Dissertation, University of California, Berkeley and San Francisco (2009)

Meg Stalcup
University of Ottawa
This work examines how the conceptualization of knowledge as both problem and solution reconfigured intelligence and law enforcement after 9/11. The idea was that more information should be collected, and better analyzed. If the intelligence that resulted was shared, then terrorists could be identified, their acts predicted, and ultimately prevented. Law enforcement entered into this scenario in the United States, and internationally. "Policing terrorism" refers to the engagement of state and local law enforcement in intelligence, as well as approaching terrorism as a legal crime, in addition to or as opposed to an act of war. Two venues are explored: fusion centers in the United States and the international organization of police, Interpol. The configuration can be thought of schematically as operating through the set of law, discipline and security. Intelligence is predominantly a security approach. It modulates that within its purview, wielding the techniques and technologies that are here discussed.The dissertation is divided into two sections: Intelligence and Policing Terrorism. In the first, intelligence is taken up as a term, and its changes in referent and concept are examined. The Preface and Chapter One present a general introduction to the contemporary situation and intelligence, via Sherman Kent, as knowledge, organization and activities. Chapter Two traces the development of intelligence in the United States as a craft and profession. Chapter Three discusses some of the issues involving the intersection of intelligence and policy, and how those manifested in the aftermath of 9/11 and the lead up to the 2003 invasion of Iraq. The second section examines the turn to policing terrorism, beginning, in Chapter Four, with how Interpol has dealt with bioterrorism, and an examination of the shifting conceptualization of biological threats in international law. Moving from threats to their consequences, Chapter Five takes up the concept of an event in order to analyze the common comparison of Pearl Harbor and 9/11. Chapters Six and Seven turn to fieldwork done in the United States, with an examination of the suspicious activity reporting system and law enforcement's inclusion in the Information Sharing Environment, focusing on fusion centers and data mining.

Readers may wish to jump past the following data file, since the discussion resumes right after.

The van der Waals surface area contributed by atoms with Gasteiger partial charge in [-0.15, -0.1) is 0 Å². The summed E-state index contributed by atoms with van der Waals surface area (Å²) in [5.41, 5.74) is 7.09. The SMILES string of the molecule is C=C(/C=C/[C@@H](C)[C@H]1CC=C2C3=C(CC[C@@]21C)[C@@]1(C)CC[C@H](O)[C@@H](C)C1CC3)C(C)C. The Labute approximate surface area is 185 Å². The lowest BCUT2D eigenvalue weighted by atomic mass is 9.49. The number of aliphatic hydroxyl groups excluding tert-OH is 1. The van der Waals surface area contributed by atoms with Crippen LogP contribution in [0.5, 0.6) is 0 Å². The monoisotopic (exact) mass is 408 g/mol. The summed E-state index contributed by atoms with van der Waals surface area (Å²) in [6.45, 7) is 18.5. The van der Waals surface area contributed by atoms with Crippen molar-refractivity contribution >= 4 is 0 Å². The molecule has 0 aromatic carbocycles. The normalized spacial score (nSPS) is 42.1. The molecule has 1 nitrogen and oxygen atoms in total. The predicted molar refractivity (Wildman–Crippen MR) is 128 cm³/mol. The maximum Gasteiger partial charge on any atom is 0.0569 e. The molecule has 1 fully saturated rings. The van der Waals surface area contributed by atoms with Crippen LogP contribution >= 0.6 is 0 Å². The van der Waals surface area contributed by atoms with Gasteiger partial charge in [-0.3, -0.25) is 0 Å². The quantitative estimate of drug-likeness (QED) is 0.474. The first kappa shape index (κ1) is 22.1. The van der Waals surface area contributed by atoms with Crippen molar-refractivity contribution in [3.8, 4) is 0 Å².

Keywords No keywords specified (fix it)
Categories (categorize this paper)
Edit this record
Mark as duplicate
Export citation
Find it on Scholar
Request removal from index
Revision history

Download options

PhilArchive copy

Upload a copy of this paper     Check publisher's policy     Papers currently archived: 64,262
External links

Setup an account with your affiliations in order to access resources via your University's proxy server
Configure custom proxy (use this if your affiliation does not provide a proxy)
Through your library

References found in this work BETA

Security and Terror.Giorgio Agamben & Carolin Emcke - 2001 - Theory and Event 5 (4).
I. The Esoteric Philosophy of Leo Strauss.S. B. Drury - 1985 - Political Theory 13 (3):315-337.
The Esoteric Philosophy of Leo Strauss.S. B. Drury - 1985 - Political Theory 13 (3):315-337.
Rhetoric and Aesthetics of History: Leopold von Ranke.Jorn Rusen - 1990 - History and Theory 29 (2):190-204.

View all 8 references / Add more references

Citations of this work BETA

No citations found.

Add more citations

Similar books and articles

Consciousness, Intentionality, and Intelligence: Some Foundational Issues for Artificial Intelligence.Murat Aydede & Guven Guzeldere - 2000 - Journal of Experimental and Theoretical Artificial Intelligence 12 (3):263-277.
Human Intelligence and Turing Test.Adam Drozdek - 1998 - AI and Society 12 (4):315-321.
The Case for Integrated Intelligence.Marcus Anthony - 2008 - World Futures 64 (4):233 – 253.


Added to PP index

Total views
23 ( #476,792 of 2,455,641 )

Recent downloads (6 months)
4 ( #179,379 of 2,455,641 )

How can I increase my downloads?


My notes